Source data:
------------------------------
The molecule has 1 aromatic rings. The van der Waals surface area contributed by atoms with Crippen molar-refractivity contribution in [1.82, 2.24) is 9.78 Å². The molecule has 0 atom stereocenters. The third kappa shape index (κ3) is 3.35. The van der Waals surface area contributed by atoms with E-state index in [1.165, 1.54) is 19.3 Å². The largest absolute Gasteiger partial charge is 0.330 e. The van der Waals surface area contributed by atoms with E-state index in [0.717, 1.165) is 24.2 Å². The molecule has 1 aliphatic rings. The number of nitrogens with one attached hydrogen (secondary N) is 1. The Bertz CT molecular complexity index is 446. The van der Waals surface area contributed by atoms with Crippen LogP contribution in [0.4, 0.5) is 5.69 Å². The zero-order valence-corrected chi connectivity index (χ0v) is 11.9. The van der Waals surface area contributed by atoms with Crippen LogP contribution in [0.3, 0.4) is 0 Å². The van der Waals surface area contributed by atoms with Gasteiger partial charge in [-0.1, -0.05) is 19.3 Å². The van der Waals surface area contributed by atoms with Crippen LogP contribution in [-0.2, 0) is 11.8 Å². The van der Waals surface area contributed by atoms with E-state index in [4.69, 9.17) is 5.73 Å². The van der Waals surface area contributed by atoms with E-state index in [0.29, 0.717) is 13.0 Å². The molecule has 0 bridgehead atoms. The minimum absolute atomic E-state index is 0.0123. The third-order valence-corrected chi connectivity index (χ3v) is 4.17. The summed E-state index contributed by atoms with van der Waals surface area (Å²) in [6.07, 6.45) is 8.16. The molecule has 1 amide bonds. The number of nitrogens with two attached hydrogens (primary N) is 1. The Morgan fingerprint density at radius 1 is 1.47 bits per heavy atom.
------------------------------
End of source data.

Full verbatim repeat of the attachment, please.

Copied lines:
The molecule has 1 aromatic rings. The van der Waals surface area contributed by atoms with Crippen molar-refractivity contribution in [1.82, 2.24) is 9.78 Å². The molecule has 0 atom stereocenters. The third kappa shape index (κ3) is 3.35. The van der Waals surface area contributed by atoms with E-state index in [1.165, 1.54) is 19.3 Å². The largest absolute Gasteiger partial charge is 0.330 e. The van der Waals surface area contributed by atoms with E-state index in [0.717, 1.165) is 24.2 Å². The molecule has 1 aliphatic rings. The number of nitrogens with one attached hydrogen (secondary N) is 1. The Bertz CT molecular complexity index is 446. The van der Waals surface area contributed by atoms with Crippen LogP contribution in [0.4, 0.5) is 5.69 Å². The zero-order valence-corrected chi connectivity index (χ0v) is 11.9. The van der Waals surface area contributed by atoms with Crippen LogP contribution in [0.3, 0.4) is 0 Å². The van der Waals surface area contributed by atoms with Gasteiger partial charge in [-0.1, -0.05) is 19.3 Å². The van der Waals surface area contributed by atoms with Crippen LogP contribution in [-0.2, 0) is 11.8 Å². The van der Waals surface area contributed by atoms with E-state index in [4.69, 9.17) is 5.73 Å². The van der Waals surface area contributed by atoms with E-state index in [0.29, 0.717) is 13.0 Å². The molecule has 0 bridgehead atoms. The minimum absolute atomic E-state index is 0.0123. The third-order valence-corrected chi connectivity index (χ3v) is 4.17. The summed E-state index contributed by atoms with van der Waals surface area (Å²) in [6.07, 6.45) is 8.16. The molecule has 1 amide bonds. The number of nitrogens with two attached hydrogens (primary N) is 1. The Morgan fingerprint density at radius 1 is 1.47 bits per heavy atom.